MPU based embedded systems provide the widest possible range of performance and capability options that are optimized to address specific product requirements for consumer electronics, industrial controls, medical devices, automotive controls, communication systems, or other vertical market applications.

They are usually based on application specific ICs (“Integrated Circuits”) such as SoCs (“System-on-Chip”) or SIPs (“System-in-Package”) that have integrated chip-level cores that simplify the design effort and provide cost-optimized solutions for specific product niches.

MPU’s typically run general purpose, multi-tasking operating systems or RTOSs (“Real-Time Operating System”) that provide deterministic responses for control-based applications.

While most embedded systems are fully custom designed, some SoCs are available in SOM (“System-on-Module”) form factors with standardized mating connectors. SOMs enable developers to avoid the difficult and time-consuming work to design a custom embedded system from scratch. Instead, the designers can focus on designing carrier PCBs and on developing software to customize their product.

MPU based embedded systems can run Linux or a variety of other commercial RTOSs (“Real-Time Operating System”).

Microcontroller (MCU) Based Embedded Systems

MCU based embedded systems provide very low-cost solutions for applications with limited processing requirements.

However, some advanced microcontrollers embed specialized hardware modules to accelerate image processing or security functions such as cryptographic acceleration for public/private key exchange, hashing, and TRNG (“True Random Number Generation”).

MCU based systems can be very power efficient because they have fine-grained power control of the processor, peripherals, and clocks. With power optimized internal or external wake-up sources, it is possible to create very low power products that can last for many years without requiring a battery charge.

System software may be a simple run-loop plus interrupt handler or it may run a small footprint RTOS.

Network Interface

While some IoT hardware connects via physical networks such as Ethernet, it is much more common to connect to the Internet via wireless networks such as Wi-Fi™ or cellular.

Power vs Range vs Data Rate

The classic design tradeoffs for wireless communication systems are low power, long distance, or high data rate. (Pick two!)

Network Type Range Power Data Rate Licensed Frequencies
Wi-Fi™ (802.11a/b/g/n/ac/ax) Medium High High No 2.4/5 GHz
White-Fi / Super Wi-Fi (802.11af) Long Medium Medium No 54-698 MHz
HaLow (802.11ah) Long Medium Medium No 915 MHz
Bluetooth™ Short Medium Medium No 2.4 GHz
Bluetooth™ Low Energy (BLE) Short Low Low to Medium No 2.4 GHz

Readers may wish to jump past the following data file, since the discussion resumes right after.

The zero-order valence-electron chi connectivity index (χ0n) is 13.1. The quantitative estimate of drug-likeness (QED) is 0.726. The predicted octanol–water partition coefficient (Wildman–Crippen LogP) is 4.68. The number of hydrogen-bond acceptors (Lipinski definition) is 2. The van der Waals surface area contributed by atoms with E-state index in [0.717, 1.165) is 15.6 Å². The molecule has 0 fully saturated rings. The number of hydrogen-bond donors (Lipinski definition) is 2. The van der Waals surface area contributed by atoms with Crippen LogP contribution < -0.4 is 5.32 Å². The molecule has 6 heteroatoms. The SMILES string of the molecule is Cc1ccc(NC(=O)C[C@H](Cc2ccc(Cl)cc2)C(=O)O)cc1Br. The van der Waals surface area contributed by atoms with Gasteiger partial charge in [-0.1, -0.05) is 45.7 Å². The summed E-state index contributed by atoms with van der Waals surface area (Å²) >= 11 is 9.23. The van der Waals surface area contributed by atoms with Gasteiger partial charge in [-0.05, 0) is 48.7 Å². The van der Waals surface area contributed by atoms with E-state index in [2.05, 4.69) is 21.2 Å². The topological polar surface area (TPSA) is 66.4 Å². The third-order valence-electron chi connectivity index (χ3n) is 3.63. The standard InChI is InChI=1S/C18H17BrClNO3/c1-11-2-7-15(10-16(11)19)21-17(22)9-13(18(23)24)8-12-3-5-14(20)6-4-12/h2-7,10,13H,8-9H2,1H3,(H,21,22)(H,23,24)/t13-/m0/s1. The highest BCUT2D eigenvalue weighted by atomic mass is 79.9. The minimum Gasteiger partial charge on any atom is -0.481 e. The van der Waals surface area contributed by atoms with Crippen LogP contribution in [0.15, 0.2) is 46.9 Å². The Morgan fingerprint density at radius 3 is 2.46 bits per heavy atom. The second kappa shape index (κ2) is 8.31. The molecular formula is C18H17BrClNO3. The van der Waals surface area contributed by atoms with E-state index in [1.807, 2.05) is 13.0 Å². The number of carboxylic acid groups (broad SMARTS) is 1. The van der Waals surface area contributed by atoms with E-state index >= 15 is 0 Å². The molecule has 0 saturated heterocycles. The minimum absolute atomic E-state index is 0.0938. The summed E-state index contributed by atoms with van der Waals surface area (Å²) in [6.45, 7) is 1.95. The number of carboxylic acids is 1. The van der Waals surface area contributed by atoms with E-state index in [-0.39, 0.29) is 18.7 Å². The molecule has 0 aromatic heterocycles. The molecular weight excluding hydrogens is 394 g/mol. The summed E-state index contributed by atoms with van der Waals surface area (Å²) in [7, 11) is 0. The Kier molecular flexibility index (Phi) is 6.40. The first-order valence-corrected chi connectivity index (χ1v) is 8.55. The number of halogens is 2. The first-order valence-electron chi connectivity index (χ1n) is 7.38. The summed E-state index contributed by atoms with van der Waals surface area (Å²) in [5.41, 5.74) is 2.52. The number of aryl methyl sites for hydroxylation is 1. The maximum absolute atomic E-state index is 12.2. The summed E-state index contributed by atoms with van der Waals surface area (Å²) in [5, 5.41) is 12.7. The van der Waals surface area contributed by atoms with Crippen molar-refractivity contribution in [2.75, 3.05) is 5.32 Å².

802.15.4 / ZigBee™ Medium Low Low No 2.4 GHz
Proprietary RF Varies Varies Varies No 868/915 MHz
LPWAN – SigFox™ Long Very Low Very Low No 868/915 MHz
LPWAN – LoRA™/Symphony Very Long Very Low Low No 433/868/915 MHz
LPWAN – Ingenu Medium to Long Low Low No 2.4 GHz
LPWAN – Weightless Long Low to Medium Low to Medium No 470-790 MHz
Cellular – 2G, 3G, 4G, 5G Long High High Yes 3GPP Regional Bands
Cellular – CAT-1M Long Low Low Yes 3GPP Regional Bands
Cellular – NB-IoT Long Very Low Very Low Yes 3GPP Regional Bands

 Licensed vs Unlicensed Bands

Governmental authorities regulate access to the electromagnetic spectrum. They may grant licenses to people or entities to operate wireless transmitters within a specified frequency band at a maximum power level within a certain geographic region.

Often a wireless network services provider that holds an exclusive frequency license, such as a cellular service provider, will provide access to its network to other users for a fee. In this case, the service provider is responsible for the operation and maintenance of the wireless network.

Access to certain frequency bands is available to users without a license if they use an approved wireless communication system that complies with the regulations necessary for unlicensed operation. These wireless communication systems must have intelligent coexistence mechanisms such as carrier sensing or frequency agility to compensate for in-band interference from other systems that operate concurrently within the same unlicensed bands.

Unlicensed networks, such as Wi-Fi™ networks, are usually operated and maintained by users at their own cost.

Power Source

The simplest power solution for IoT hardware is to use line power from the electric power grid.

However, many emerging IoT applications cannot use line power because it is not readily accessible in the deployment area and it would be prohibitively difficult or expensive to run additional power lines.

Energy Harvesting

For IoT hardware with low power requirements, novel energy harvesting technologies such as piezo-based vibrational, thermopiles, and hydrodynamic or wind turbines can be viable, but solar panels are still the most popular choice. Although it is technically possible to power IoT hardware directly from these energy sources, a better option is to store the energy for later use.

Energy Storage

While esoteric energy storage systems continue to evolve such as banks of supercapacitors or fuel cells, old, but reliable battery technologies are still the most popular energy storage choice for off-grid IoT hardware.

With a variety of chemistries and construction types, batteries offer a broad range of options for package sizes, energy capacities, voltage ranges, and current delivery capabilities. Some even offer specialized features that minimize self-discharge, support high pulse currents, operate at extreme temperatures or provide extended lifecycles of up to a decade or more.


As you can see, there are a plethora of sensor, processing, networking, and power supply technologies available to create IoT hardware to meet the technical performance requirements for applications in the healthcare, transportation, industrial, automotive, smart cities, and other niche IoT market segments.

The key is to combine the appropriate technologies that meet the essential technical performance requirements while satisfying the necessary business constraints to create a viable IoT solution.